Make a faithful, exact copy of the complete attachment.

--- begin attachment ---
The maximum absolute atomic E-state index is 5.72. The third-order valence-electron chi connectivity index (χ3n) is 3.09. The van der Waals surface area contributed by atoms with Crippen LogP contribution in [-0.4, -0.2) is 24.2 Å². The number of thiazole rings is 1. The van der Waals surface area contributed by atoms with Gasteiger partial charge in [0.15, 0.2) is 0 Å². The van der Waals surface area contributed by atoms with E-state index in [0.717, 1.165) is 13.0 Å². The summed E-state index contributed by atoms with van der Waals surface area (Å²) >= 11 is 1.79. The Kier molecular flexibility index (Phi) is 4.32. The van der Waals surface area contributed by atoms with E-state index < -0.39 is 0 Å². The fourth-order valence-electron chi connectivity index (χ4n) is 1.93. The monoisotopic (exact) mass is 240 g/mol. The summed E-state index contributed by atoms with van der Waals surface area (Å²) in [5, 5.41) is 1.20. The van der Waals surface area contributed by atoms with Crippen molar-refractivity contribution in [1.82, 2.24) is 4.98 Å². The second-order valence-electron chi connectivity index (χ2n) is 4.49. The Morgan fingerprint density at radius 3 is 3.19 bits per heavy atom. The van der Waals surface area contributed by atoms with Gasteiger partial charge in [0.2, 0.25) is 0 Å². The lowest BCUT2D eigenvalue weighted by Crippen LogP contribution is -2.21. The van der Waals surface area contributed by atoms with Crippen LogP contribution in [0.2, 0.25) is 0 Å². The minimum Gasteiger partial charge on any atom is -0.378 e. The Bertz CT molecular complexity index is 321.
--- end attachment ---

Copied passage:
The maximum absolute atomic E-state index is 5.72. The third-order valence-electron chi connectivity index (χ3n) is 3.09. The van der Waals surface area contributed by atoms with Crippen LogP contribution in [-0.4, -0.2) is 24.2 Å². The number of thiazole rings is 1. The van der Waals surface area contributed by atoms with Gasteiger partial charge in [0.15, 0.2) is 0 Å². The van der Waals surface area contributed by atoms with E-state index in [0.717, 1.165) is 13.0 Å². The summed E-state index contributed by atoms with van der Waals surface area (Å²) >= 11 is 1.79. The Kier molecular flexibility index (Phi) is 4.32. The van der Waals surface area contributed by atoms with E-state index < -0.39 is 0 Å². The fourth-order valence-electron chi connectivity index (χ4n) is 1.93. The monoisotopic (exact) mass is 240 g/mol. The summed E-state index contributed by atoms with van der Waals surface area (Å²) in [5, 5.41) is 1.20. The van der Waals surface area contributed by atoms with Crippen molar-refractivity contribution in [1.82, 2.24) is 4.98 Å². The second-order valence-electron chi connectivity index (χ2n) is 4.49. The Morgan fingerprint density at radius 3 is 3.19 bits per heavy atom. The van der Waals surface area contributed by atoms with Gasteiger partial charge in [0.2, 0.25) is 0 Å². The lowest BCUT2D eigenvalue weighted by Crippen LogP contribution is -2.21. The van der Waals surface area contributed by atoms with Crippen LogP contribution in [0.2, 0.25) is 0 Å². The minimum Gasteiger partial charge on any atom is -0.378 e. The Bertz CT molecular complexity index is 321.